On January 13, 1986, Grandstaff was refueling an aircraft when he got into a heated discussion with the customer, the aircraft's pilot. Grandstaff concluded the discussion by turning away and calling the pilot a "jag-off", a common Pittsburgh epithet with an obscene origin. The pilot filed a complaint with the Company and Grandstaff was then discharged.

 Grandstaff does not deny any of the incidents described above and no evidentiary material contesting them has been submitted.

 In accord with the collective bargaining agreement the parties pursued the matter through the grievance process without resolving the dispute. The Union then demanded arbitration but the Company, exercising its right under the contract, refused to submit to arbitration. This suit followed.


 The issue, simply put, is whether the Company had just cause to dismiss Grandstaff. Grandstaff does not deny the events described above including the series of infractions he committed in the 2 months prior to discharge. The only question is whether these events satisfy the standard of just cause.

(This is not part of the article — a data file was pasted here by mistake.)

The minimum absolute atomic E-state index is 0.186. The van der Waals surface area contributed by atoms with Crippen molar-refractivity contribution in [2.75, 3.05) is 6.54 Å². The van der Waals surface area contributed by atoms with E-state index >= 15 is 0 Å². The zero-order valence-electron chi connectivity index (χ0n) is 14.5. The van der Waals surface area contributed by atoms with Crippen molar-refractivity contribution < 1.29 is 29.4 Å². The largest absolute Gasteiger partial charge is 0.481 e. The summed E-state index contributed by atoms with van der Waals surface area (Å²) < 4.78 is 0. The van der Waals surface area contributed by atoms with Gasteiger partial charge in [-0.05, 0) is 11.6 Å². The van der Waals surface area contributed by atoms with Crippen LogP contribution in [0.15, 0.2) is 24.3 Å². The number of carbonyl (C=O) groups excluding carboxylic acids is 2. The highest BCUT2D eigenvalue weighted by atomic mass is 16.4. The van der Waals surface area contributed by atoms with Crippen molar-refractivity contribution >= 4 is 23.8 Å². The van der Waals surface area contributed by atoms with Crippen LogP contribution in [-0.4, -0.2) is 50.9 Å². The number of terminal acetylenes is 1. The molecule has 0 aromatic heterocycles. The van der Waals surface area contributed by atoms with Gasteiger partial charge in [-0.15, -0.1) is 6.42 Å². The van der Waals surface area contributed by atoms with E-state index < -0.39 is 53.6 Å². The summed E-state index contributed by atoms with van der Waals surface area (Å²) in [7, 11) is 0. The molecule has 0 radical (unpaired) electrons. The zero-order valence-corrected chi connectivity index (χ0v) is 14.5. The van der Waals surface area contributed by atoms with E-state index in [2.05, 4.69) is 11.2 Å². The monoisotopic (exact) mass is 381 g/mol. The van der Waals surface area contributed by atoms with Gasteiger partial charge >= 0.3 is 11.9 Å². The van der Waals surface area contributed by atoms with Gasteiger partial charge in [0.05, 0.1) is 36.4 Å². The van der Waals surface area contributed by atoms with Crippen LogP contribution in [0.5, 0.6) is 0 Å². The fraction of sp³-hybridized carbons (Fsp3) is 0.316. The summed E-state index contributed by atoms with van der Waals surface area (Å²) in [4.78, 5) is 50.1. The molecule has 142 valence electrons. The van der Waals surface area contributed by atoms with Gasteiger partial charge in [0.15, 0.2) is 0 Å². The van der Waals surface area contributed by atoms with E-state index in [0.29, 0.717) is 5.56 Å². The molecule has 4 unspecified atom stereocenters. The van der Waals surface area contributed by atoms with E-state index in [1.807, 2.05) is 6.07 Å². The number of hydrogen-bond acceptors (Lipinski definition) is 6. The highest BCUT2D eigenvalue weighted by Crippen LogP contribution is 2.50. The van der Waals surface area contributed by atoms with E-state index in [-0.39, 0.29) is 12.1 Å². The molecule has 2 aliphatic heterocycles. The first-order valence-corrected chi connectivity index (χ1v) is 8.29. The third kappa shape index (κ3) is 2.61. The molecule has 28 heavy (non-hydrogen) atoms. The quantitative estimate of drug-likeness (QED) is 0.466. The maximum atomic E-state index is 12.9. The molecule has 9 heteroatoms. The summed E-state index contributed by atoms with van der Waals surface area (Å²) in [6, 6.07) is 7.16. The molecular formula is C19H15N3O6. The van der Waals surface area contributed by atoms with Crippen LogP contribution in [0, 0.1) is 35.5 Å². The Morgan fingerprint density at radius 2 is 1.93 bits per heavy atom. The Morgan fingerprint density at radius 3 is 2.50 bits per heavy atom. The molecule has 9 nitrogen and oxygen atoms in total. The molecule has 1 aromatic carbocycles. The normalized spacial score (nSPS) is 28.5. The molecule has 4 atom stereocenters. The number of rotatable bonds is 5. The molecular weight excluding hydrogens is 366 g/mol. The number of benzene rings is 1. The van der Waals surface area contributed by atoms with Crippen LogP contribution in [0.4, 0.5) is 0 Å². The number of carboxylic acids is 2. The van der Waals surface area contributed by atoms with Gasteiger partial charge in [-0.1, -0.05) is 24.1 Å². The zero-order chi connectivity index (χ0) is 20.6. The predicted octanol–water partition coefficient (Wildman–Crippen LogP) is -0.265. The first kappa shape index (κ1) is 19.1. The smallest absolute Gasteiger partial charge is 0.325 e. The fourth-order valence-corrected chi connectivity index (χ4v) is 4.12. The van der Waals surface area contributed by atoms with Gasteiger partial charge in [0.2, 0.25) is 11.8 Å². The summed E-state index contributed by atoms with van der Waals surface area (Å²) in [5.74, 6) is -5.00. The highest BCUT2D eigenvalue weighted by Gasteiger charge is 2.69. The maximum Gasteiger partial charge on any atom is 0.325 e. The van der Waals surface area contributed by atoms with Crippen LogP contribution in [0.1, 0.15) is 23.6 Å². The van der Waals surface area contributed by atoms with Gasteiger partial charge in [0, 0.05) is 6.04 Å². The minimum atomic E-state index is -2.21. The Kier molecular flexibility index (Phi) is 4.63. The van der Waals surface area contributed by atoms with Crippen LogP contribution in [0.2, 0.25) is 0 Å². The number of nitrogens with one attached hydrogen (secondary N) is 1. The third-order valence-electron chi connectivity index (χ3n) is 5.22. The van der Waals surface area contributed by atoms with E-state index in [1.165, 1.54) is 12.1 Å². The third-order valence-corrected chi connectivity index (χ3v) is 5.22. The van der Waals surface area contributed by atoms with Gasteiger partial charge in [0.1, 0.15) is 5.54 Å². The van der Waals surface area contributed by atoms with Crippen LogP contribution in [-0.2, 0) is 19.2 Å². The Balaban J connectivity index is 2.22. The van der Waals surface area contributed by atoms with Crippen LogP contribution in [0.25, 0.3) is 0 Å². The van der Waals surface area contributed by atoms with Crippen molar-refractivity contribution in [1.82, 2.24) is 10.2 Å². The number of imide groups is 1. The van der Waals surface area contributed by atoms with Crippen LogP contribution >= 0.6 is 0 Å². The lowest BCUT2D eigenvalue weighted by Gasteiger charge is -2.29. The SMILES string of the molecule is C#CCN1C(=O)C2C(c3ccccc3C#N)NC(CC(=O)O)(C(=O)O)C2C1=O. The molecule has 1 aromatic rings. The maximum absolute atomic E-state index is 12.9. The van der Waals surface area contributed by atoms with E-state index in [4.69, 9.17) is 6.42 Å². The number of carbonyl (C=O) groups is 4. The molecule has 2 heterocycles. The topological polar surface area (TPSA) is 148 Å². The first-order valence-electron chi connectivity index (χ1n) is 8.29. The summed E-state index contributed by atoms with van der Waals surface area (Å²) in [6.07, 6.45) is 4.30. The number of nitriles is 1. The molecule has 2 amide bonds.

We focus first on the precipitating events of January 13, 1986. There is no question that the use of abusive or obscene language directed toward a customer is a serious matter. Several arbitrators have considered similar conduct and have held it to be grounds for dismissal. See, H. E. Miller Oldsmobile and Machinists Local 778, 81 LA 1112 (Westbrook 1983) (mechanic told customer "I don't give a f where you take your car for service"); Great Atlantic & Pacific Tea Co., Pittsburgh Division and Food Employees Local 590, 71 LA 805 (Nernberg 1978) (checkout clerk called a customer's children "brats" and told another customer not to come back); Southern Bell Telephone & Telegraph Co. and Communication Workers, 75 LA 409 (Seibel 1980) (telephone repairman made harassing and obscene telephone calls to a customer); Alumax Extrusions, Inc. and Steelworkers Local 8775, 81 LA 722 (Miller 1983) (employee made obscene drawings on a door visible to customers and other employees).